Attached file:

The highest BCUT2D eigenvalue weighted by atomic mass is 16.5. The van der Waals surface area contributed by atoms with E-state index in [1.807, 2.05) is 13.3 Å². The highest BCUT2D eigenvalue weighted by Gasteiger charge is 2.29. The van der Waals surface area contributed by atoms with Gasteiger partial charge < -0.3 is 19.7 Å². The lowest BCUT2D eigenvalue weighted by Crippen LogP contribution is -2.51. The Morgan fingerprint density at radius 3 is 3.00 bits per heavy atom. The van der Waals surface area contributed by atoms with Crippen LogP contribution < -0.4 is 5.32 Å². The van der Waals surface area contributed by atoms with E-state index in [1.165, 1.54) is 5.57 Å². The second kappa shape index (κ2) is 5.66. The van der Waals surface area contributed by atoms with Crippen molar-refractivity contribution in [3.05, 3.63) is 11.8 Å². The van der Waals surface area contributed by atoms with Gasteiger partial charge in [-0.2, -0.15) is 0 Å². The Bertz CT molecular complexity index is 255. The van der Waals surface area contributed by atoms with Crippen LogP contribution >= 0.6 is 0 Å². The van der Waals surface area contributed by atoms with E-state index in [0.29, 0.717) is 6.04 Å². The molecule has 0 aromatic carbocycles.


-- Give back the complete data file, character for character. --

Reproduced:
The highest BCUT2D eigenvalue weighted by atomic mass is 16.5. The van der Waals surface area contributed by atoms with E-state index in [1.807, 2.05) is 13.3 Å². The highest BCUT2D eigenvalue weighted by Gasteiger charge is 2.29. The van der Waals surface area contributed by atoms with Gasteiger partial charge < -0.3 is 19.7 Å². The lowest BCUT2D eigenvalue weighted by Crippen LogP contribution is -2.51. The Morgan fingerprint density at radius 3 is 3.00 bits per heavy atom. The van der Waals surface area contributed by atoms with Crippen LogP contribution < -0.4 is 5.32 Å². The van der Waals surface area contributed by atoms with E-state index in [1.165, 1.54) is 5.57 Å². The second kappa shape index (κ2) is 5.66. The van der Waals surface area contributed by atoms with Crippen molar-refractivity contribution in [3.05, 3.63) is 11.8 Å². The van der Waals surface area contributed by atoms with Gasteiger partial charge in [-0.2, -0.15) is 0 Å². The Bertz CT molecular complexity index is 255. The van der Waals surface area contributed by atoms with Crippen LogP contribution >= 0.6 is 0 Å². The van der Waals surface area contributed by atoms with E-state index in [0.29, 0.717) is 6.04 Å². The molecule has 0 aromatic carbocycles.